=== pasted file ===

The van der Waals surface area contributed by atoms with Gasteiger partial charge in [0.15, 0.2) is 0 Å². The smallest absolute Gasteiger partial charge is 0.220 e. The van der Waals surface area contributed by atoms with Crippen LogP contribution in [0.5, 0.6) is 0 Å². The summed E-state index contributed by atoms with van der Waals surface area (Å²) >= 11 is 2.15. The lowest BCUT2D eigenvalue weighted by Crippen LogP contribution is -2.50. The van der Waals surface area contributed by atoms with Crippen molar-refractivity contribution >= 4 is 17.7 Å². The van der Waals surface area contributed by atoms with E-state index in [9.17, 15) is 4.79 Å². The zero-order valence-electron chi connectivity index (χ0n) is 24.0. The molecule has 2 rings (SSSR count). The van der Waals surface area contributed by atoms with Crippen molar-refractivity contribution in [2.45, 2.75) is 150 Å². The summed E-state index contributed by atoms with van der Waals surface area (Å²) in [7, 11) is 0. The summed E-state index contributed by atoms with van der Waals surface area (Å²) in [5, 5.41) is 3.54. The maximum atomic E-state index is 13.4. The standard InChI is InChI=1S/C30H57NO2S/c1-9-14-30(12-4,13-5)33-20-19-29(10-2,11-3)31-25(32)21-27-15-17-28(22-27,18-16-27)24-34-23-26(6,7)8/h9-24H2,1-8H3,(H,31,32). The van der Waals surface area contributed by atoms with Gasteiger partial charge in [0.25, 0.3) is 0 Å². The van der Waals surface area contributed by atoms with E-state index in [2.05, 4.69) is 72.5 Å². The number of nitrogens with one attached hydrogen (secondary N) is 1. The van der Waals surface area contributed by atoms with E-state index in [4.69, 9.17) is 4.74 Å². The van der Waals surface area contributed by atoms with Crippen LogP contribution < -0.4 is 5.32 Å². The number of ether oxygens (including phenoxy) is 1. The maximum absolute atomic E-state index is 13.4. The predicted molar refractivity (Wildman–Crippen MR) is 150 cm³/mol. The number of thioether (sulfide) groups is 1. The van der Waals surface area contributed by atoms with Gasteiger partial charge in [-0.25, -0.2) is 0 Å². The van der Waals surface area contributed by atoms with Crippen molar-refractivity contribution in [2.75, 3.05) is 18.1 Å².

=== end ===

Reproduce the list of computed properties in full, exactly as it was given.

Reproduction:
The van der Waals surface area contributed by atoms with Gasteiger partial charge in [0.15, 0.2) is 0 Å². The smallest absolute Gasteiger partial charge is 0.220 e. The van der Waals surface area contributed by atoms with Crippen LogP contribution in [0.5, 0.6) is 0 Å². The summed E-state index contributed by atoms with van der Waals surface area (Å²) >= 11 is 2.15. The lowest BCUT2D eigenvalue weighted by Crippen LogP contribution is -2.50. The van der Waals surface area contributed by atoms with Crippen molar-refractivity contribution >= 4 is 17.7 Å². The van der Waals surface area contributed by atoms with E-state index in [9.17, 15) is 4.79 Å². The zero-order valence-electron chi connectivity index (χ0n) is 24.0. The molecule has 2 rings (SSSR count). The van der Waals surface area contributed by atoms with Crippen molar-refractivity contribution in [2.45, 2.75) is 150 Å². The summed E-state index contributed by atoms with van der Waals surface area (Å²) in [7, 11) is 0. The summed E-state index contributed by atoms with van der Waals surface area (Å²) in [5, 5.41) is 3.54. The maximum atomic E-state index is 13.4. The standard InChI is InChI=1S/C30H57NO2S/c1-9-14-30(12-4,13-5)33-20-19-29(10-2,11-3)31-25(32)21-27-15-17-28(22-27,18-16-27)24-34-23-26(6,7)8/h9-24H2,1-8H3,(H,31,32). The van der Waals surface area contributed by atoms with Gasteiger partial charge in [0.25, 0.3) is 0 Å². The van der Waals surface area contributed by atoms with E-state index in [2.05, 4.69) is 72.5 Å². The number of nitrogens with one attached hydrogen (secondary N) is 1. The van der Waals surface area contributed by atoms with E-state index in [4.69, 9.17) is 4.74 Å². The van der Waals surface area contributed by atoms with Crippen LogP contribution < -0.4 is 5.32 Å². The number of ether oxygens (including phenoxy) is 1. The maximum absolute atomic E-state index is 13.4. The predicted molar refractivity (Wildman–Crippen MR) is 150 cm³/mol. The number of thioether (sulfide) groups is 1. The van der Waals surface area contributed by atoms with Gasteiger partial charge in [-0.25, -0.2) is 0 Å². The van der Waals surface area contributed by atoms with Crippen molar-refractivity contribution in [2.75, 3.05) is 18.1 Å².